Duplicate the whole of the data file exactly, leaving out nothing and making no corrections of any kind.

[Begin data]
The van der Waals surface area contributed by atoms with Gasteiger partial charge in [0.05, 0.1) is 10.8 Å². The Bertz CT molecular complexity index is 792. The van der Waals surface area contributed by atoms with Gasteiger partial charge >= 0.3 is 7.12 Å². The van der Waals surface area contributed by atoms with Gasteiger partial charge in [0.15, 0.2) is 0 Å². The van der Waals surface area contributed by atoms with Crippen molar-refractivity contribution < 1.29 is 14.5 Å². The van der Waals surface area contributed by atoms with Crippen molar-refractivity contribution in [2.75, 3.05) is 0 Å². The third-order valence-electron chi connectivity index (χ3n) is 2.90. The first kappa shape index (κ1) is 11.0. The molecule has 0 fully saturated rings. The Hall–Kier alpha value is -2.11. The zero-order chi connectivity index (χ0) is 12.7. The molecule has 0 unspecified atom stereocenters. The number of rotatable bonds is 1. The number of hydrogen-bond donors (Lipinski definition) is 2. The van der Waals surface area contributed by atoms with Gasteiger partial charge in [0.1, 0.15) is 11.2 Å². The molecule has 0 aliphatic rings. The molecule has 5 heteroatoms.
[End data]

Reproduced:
The van der Waals surface area contributed by atoms with Gasteiger partial charge in [0.05, 0.1) is 10.8 Å². The Bertz CT molecular complexity index is 792. The van der Waals surface area contributed by atoms with Gasteiger partial charge >= 0.3 is 7.12 Å². The van der Waals surface area contributed by atoms with Gasteiger partial charge in [0.15, 0.2) is 0 Å². The van der Waals surface area contributed by atoms with Crippen molar-refractivity contribution < 1.29 is 14.5 Å². The van der Waals surface area contributed by atoms with Crippen molar-refractivity contribution in [2.75, 3.05) is 0 Å². The third-order valence-electron chi connectivity index (χ3n) is 2.90. The first kappa shape index (κ1) is 11.0. The molecule has 0 fully saturated rings. The Hall–Kier alpha value is -2.11. The zero-order chi connectivity index (χ0) is 12.7. The molecule has 0 unspecified atom stereocenters. The number of rotatable bonds is 1. The number of hydrogen-bond donors (Lipinski definition) is 2. The van der Waals surface area contributed by atoms with Gasteiger partial charge in [0.1, 0.15) is 11.2 Å². The molecule has 0 aliphatic rings. The molecule has 5 heteroatoms.